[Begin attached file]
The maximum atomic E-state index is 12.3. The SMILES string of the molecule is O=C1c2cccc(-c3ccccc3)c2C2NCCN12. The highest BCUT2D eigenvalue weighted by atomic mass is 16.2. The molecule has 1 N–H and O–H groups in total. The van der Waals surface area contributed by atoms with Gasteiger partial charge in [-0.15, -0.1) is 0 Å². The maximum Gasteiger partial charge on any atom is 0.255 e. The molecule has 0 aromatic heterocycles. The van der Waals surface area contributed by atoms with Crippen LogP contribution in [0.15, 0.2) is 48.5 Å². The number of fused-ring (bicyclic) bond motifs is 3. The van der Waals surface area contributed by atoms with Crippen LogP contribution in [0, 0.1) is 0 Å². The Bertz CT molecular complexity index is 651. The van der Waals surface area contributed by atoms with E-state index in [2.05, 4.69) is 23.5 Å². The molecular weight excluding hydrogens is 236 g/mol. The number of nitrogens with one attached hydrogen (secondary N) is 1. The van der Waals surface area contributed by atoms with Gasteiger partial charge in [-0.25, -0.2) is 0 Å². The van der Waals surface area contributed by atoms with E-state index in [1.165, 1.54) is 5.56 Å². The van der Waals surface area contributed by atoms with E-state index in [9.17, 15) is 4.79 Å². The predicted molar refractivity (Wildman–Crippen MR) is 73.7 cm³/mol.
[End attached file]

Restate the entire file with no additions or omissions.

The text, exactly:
The maximum atomic E-state index is 12.3. The SMILES string of the molecule is O=C1c2cccc(-c3ccccc3)c2C2NCCN12. The highest BCUT2D eigenvalue weighted by atomic mass is 16.2. The molecule has 1 N–H and O–H groups in total. The van der Waals surface area contributed by atoms with Gasteiger partial charge in [-0.15, -0.1) is 0 Å². The maximum Gasteiger partial charge on any atom is 0.255 e. The molecule has 0 aromatic heterocycles. The van der Waals surface area contributed by atoms with Crippen LogP contribution in [0.15, 0.2) is 48.5 Å². The number of fused-ring (bicyclic) bond motifs is 3. The van der Waals surface area contributed by atoms with Crippen LogP contribution in [0, 0.1) is 0 Å². The Bertz CT molecular complexity index is 651. The van der Waals surface area contributed by atoms with E-state index in [2.05, 4.69) is 23.5 Å². The molecular weight excluding hydrogens is 236 g/mol. The number of nitrogens with one attached hydrogen (secondary N) is 1. The van der Waals surface area contributed by atoms with Gasteiger partial charge in [-0.25, -0.2) is 0 Å². The van der Waals surface area contributed by atoms with E-state index in [1.165, 1.54) is 5.56 Å². The van der Waals surface area contributed by atoms with E-state index in [9.17, 15) is 4.79 Å². The predicted molar refractivity (Wildman–Crippen MR) is 73.7 cm³/mol.